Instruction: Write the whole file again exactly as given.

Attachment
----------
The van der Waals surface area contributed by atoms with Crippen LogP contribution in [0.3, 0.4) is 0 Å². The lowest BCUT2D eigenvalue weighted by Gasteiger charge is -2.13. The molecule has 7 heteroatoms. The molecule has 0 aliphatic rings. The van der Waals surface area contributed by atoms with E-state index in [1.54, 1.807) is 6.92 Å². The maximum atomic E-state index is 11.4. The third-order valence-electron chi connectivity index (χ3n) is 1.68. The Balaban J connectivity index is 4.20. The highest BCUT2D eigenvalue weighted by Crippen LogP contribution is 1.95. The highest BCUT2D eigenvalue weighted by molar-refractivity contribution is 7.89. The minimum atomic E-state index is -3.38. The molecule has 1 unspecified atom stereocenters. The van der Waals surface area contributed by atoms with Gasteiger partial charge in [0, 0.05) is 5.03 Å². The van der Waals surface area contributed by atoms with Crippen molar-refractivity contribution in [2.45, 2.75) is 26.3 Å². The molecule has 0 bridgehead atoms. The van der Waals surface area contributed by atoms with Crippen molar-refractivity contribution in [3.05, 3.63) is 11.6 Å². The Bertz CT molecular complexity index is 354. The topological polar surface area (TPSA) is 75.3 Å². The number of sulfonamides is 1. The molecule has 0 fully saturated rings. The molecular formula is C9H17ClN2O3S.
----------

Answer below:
The van der Waals surface area contributed by atoms with Crippen LogP contribution in [0.3, 0.4) is 0 Å². The lowest BCUT2D eigenvalue weighted by Gasteiger charge is -2.13. The molecule has 7 heteroatoms. The molecule has 0 aliphatic rings. The van der Waals surface area contributed by atoms with E-state index in [1.54, 1.807) is 6.92 Å². The maximum atomic E-state index is 11.4. The third-order valence-electron chi connectivity index (χ3n) is 1.68. The Balaban J connectivity index is 4.20. The highest BCUT2D eigenvalue weighted by Crippen LogP contribution is 1.95. The highest BCUT2D eigenvalue weighted by molar-refractivity contribution is 7.89. The minimum atomic E-state index is -3.38. The molecule has 1 unspecified atom stereocenters. The van der Waals surface area contributed by atoms with Gasteiger partial charge in [0, 0.05) is 5.03 Å². The van der Waals surface area contributed by atoms with Crippen molar-refractivity contribution in [2.45, 2.75) is 26.3 Å². The molecule has 0 bridgehead atoms. The van der Waals surface area contributed by atoms with Crippen molar-refractivity contribution in [3.05, 3.63) is 11.6 Å². The Bertz CT molecular complexity index is 354. The topological polar surface area (TPSA) is 75.3 Å². The number of sulfonamides is 1. The molecule has 0 fully saturated rings. The molecular formula is C9H17ClN2O3S.